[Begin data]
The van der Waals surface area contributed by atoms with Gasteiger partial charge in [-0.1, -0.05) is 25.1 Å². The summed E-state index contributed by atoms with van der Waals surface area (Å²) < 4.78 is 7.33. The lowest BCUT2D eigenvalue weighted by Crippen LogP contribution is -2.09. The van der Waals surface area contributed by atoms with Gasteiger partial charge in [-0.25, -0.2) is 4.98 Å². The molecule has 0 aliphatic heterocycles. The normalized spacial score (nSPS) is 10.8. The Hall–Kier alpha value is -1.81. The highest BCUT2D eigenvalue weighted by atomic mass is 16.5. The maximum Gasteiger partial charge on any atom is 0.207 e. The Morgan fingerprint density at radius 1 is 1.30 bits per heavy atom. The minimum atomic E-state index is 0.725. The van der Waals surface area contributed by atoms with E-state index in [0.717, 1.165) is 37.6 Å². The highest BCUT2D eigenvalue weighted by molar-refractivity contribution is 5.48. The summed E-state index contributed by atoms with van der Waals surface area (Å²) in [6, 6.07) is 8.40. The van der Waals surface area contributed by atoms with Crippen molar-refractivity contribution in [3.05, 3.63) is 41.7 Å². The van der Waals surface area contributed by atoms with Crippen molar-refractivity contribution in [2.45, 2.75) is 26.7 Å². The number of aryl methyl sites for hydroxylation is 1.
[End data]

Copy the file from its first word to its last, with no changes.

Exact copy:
The van der Waals surface area contributed by atoms with Gasteiger partial charge in [-0.1, -0.05) is 25.1 Å². The summed E-state index contributed by atoms with van der Waals surface area (Å²) < 4.78 is 7.33. The lowest BCUT2D eigenvalue weighted by Crippen LogP contribution is -2.09. The van der Waals surface area contributed by atoms with Gasteiger partial charge in [-0.25, -0.2) is 4.98 Å². The molecule has 0 aliphatic heterocycles. The normalized spacial score (nSPS) is 10.8. The Hall–Kier alpha value is -1.81. The highest BCUT2D eigenvalue weighted by atomic mass is 16.5. The maximum Gasteiger partial charge on any atom is 0.207 e. The Morgan fingerprint density at radius 1 is 1.30 bits per heavy atom. The minimum atomic E-state index is 0.725. The van der Waals surface area contributed by atoms with E-state index in [0.717, 1.165) is 37.6 Å². The highest BCUT2D eigenvalue weighted by molar-refractivity contribution is 5.48. The summed E-state index contributed by atoms with van der Waals surface area (Å²) in [6, 6.07) is 8.40. The van der Waals surface area contributed by atoms with Crippen molar-refractivity contribution in [3.05, 3.63) is 41.7 Å². The van der Waals surface area contributed by atoms with Crippen molar-refractivity contribution in [2.45, 2.75) is 26.7 Å². The number of aryl methyl sites for hydroxylation is 1.